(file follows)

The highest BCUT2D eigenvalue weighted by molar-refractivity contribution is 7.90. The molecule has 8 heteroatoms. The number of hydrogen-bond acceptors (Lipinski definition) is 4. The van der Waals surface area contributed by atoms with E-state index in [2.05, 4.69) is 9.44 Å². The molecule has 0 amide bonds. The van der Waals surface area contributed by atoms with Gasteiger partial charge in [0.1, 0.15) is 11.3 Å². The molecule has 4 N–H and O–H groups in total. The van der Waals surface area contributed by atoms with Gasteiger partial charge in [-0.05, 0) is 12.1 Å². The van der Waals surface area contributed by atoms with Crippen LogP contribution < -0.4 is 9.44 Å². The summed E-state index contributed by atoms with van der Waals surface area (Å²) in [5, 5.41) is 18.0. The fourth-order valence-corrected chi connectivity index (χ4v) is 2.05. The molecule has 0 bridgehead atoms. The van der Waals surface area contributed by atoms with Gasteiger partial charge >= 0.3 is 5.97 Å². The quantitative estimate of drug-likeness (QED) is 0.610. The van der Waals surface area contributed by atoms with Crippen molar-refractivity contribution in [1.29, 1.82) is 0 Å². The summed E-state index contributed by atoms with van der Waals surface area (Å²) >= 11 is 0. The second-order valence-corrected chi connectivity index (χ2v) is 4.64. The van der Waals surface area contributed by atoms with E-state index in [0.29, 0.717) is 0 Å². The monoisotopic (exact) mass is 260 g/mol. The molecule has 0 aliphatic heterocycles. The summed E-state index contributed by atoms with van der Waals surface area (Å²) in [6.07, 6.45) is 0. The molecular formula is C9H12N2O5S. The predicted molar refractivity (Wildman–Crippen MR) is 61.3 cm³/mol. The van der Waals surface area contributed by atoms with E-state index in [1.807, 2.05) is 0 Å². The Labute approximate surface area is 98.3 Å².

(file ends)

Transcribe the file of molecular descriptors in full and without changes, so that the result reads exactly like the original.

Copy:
The highest BCUT2D eigenvalue weighted by molar-refractivity contribution is 7.90. The molecule has 8 heteroatoms. The number of hydrogen-bond acceptors (Lipinski definition) is 4. The van der Waals surface area contributed by atoms with E-state index in [2.05, 4.69) is 9.44 Å². The molecule has 0 amide bonds. The van der Waals surface area contributed by atoms with Gasteiger partial charge in [0.1, 0.15) is 11.3 Å². The molecule has 4 N–H and O–H groups in total. The van der Waals surface area contributed by atoms with Gasteiger partial charge in [-0.05, 0) is 12.1 Å². The van der Waals surface area contributed by atoms with Crippen LogP contribution < -0.4 is 9.44 Å². The summed E-state index contributed by atoms with van der Waals surface area (Å²) in [5, 5.41) is 18.0. The fourth-order valence-corrected chi connectivity index (χ4v) is 2.05. The molecule has 0 bridgehead atoms. The van der Waals surface area contributed by atoms with Gasteiger partial charge >= 0.3 is 5.97 Å². The quantitative estimate of drug-likeness (QED) is 0.610. The van der Waals surface area contributed by atoms with Crippen molar-refractivity contribution in [1.29, 1.82) is 0 Å². The summed E-state index contributed by atoms with van der Waals surface area (Å²) >= 11 is 0. The second-order valence-corrected chi connectivity index (χ2v) is 4.64. The van der Waals surface area contributed by atoms with E-state index in [0.29, 0.717) is 0 Å². The monoisotopic (exact) mass is 260 g/mol. The molecule has 0 aliphatic heterocycles. The summed E-state index contributed by atoms with van der Waals surface area (Å²) in [6.07, 6.45) is 0. The molecular formula is C9H12N2O5S. The predicted molar refractivity (Wildman–Crippen MR) is 61.3 cm³/mol. The van der Waals surface area contributed by atoms with E-state index in [1.807, 2.05) is 0 Å². The Labute approximate surface area is 98.3 Å².